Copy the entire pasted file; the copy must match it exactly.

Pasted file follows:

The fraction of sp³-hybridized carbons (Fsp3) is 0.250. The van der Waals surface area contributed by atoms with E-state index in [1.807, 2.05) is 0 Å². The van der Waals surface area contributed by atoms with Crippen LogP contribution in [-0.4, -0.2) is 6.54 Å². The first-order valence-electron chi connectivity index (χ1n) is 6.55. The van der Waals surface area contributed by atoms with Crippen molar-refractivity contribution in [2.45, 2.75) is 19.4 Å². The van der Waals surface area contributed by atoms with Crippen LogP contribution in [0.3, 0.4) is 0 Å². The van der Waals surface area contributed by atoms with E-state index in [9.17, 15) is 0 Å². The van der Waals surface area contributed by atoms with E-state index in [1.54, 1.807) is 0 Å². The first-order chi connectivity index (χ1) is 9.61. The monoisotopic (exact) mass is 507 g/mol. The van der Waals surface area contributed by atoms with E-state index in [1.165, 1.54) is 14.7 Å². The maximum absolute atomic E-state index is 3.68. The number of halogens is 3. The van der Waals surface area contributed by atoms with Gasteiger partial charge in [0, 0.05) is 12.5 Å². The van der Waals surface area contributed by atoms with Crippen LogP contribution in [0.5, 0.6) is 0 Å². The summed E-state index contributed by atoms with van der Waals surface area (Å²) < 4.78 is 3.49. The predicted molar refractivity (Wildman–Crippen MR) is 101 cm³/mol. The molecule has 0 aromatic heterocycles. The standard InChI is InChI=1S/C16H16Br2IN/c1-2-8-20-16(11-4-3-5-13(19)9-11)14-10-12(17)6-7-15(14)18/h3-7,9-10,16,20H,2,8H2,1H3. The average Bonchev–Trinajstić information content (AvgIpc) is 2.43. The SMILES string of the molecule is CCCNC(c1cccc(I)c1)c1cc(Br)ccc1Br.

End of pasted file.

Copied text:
The fraction of sp³-hybridized carbons (Fsp3) is 0.250. The van der Waals surface area contributed by atoms with E-state index in [1.807, 2.05) is 0 Å². The van der Waals surface area contributed by atoms with Crippen LogP contribution in [-0.4, -0.2) is 6.54 Å². The first-order valence-electron chi connectivity index (χ1n) is 6.55. The van der Waals surface area contributed by atoms with Crippen molar-refractivity contribution in [2.45, 2.75) is 19.4 Å². The van der Waals surface area contributed by atoms with Crippen LogP contribution in [0.3, 0.4) is 0 Å². The van der Waals surface area contributed by atoms with E-state index in [9.17, 15) is 0 Å². The van der Waals surface area contributed by atoms with E-state index in [1.54, 1.807) is 0 Å². The first-order chi connectivity index (χ1) is 9.61. The monoisotopic (exact) mass is 507 g/mol. The van der Waals surface area contributed by atoms with E-state index in [1.165, 1.54) is 14.7 Å². The maximum absolute atomic E-state index is 3.68. The number of halogens is 3. The van der Waals surface area contributed by atoms with Gasteiger partial charge in [0, 0.05) is 12.5 Å². The van der Waals surface area contributed by atoms with Crippen LogP contribution in [0.5, 0.6) is 0 Å². The summed E-state index contributed by atoms with van der Waals surface area (Å²) < 4.78 is 3.49. The predicted molar refractivity (Wildman–Crippen MR) is 101 cm³/mol. The molecule has 0 aromatic heterocycles. The standard InChI is InChI=1S/C16H16Br2IN/c1-2-8-20-16(11-4-3-5-13(19)9-11)14-10-12(17)6-7-15(14)18/h3-7,9-10,16,20H,2,8H2,1H3. The average Bonchev–Trinajstić information content (AvgIpc) is 2.43. The SMILES string of the molecule is CCCNC(c1cccc(I)c1)c1cc(Br)ccc1Br.